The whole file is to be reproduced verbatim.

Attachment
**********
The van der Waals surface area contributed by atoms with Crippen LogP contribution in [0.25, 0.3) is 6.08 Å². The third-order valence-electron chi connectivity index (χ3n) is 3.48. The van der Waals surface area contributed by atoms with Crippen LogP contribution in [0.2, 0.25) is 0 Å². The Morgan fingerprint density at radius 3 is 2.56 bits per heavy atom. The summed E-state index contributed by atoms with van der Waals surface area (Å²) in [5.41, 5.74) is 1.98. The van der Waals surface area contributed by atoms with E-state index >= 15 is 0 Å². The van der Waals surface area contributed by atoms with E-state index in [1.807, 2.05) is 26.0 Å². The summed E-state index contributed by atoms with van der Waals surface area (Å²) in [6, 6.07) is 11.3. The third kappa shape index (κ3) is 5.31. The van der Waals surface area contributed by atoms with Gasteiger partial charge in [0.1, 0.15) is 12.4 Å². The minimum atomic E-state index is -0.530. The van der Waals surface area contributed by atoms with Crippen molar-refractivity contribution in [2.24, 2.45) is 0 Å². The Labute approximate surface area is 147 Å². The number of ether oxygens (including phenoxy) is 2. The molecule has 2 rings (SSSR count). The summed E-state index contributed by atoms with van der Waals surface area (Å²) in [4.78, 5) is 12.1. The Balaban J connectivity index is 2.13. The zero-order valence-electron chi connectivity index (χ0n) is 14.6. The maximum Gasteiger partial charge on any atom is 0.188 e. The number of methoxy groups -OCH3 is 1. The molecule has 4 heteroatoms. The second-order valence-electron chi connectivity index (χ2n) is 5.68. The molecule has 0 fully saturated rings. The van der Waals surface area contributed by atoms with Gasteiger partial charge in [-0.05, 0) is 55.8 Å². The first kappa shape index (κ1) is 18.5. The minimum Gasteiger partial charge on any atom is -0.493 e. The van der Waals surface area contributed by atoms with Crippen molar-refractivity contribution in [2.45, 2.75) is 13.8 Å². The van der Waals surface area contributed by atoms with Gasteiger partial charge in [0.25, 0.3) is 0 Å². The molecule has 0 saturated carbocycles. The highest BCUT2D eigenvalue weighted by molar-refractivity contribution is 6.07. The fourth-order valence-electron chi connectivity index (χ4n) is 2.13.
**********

The van der Waals surface area contributed by atoms with Crippen LogP contribution in [0.25, 0.3) is 6.08 Å². The third-order valence-electron chi connectivity index (χ3n) is 3.48. The van der Waals surface area contributed by atoms with Crippen LogP contribution in [0.2, 0.25) is 0 Å². The Morgan fingerprint density at radius 3 is 2.56 bits per heavy atom. The summed E-state index contributed by atoms with van der Waals surface area (Å²) in [5.41, 5.74) is 1.98. The van der Waals surface area contributed by atoms with E-state index >= 15 is 0 Å². The van der Waals surface area contributed by atoms with E-state index in [1.807, 2.05) is 26.0 Å². The summed E-state index contributed by atoms with van der Waals surface area (Å²) in [6, 6.07) is 11.3. The third kappa shape index (κ3) is 5.31. The van der Waals surface area contributed by atoms with Gasteiger partial charge in [0.1, 0.15) is 12.4 Å². The minimum atomic E-state index is -0.530. The van der Waals surface area contributed by atoms with Crippen molar-refractivity contribution in [2.24, 2.45) is 0 Å². The Labute approximate surface area is 147 Å². The number of ether oxygens (including phenoxy) is 2. The molecule has 2 rings (SSSR count). The summed E-state index contributed by atoms with van der Waals surface area (Å²) in [4.78, 5) is 12.1. The Balaban J connectivity index is 2.13. The zero-order valence-electron chi connectivity index (χ0n) is 14.6. The maximum Gasteiger partial charge on any atom is 0.188 e. The number of methoxy groups -OCH3 is 1. The molecule has 4 heteroatoms. The second-order valence-electron chi connectivity index (χ2n) is 5.68. The molecule has 0 fully saturated rings. The van der Waals surface area contributed by atoms with Gasteiger partial charge in [-0.05, 0) is 55.8 Å². The first kappa shape index (κ1) is 18.5. The minimum Gasteiger partial charge on any atom is -0.493 e. The van der Waals surface area contributed by atoms with Crippen molar-refractivity contribution in [2.45, 2.75) is 13.8 Å². The van der Waals surface area contributed by atoms with Gasteiger partial charge in [0.25, 0.3) is 0 Å². The molecule has 0 saturated carbocycles. The highest BCUT2D eigenvalue weighted by molar-refractivity contribution is 6.07. The fourth-order valence-electron chi connectivity index (χ4n) is 2.13.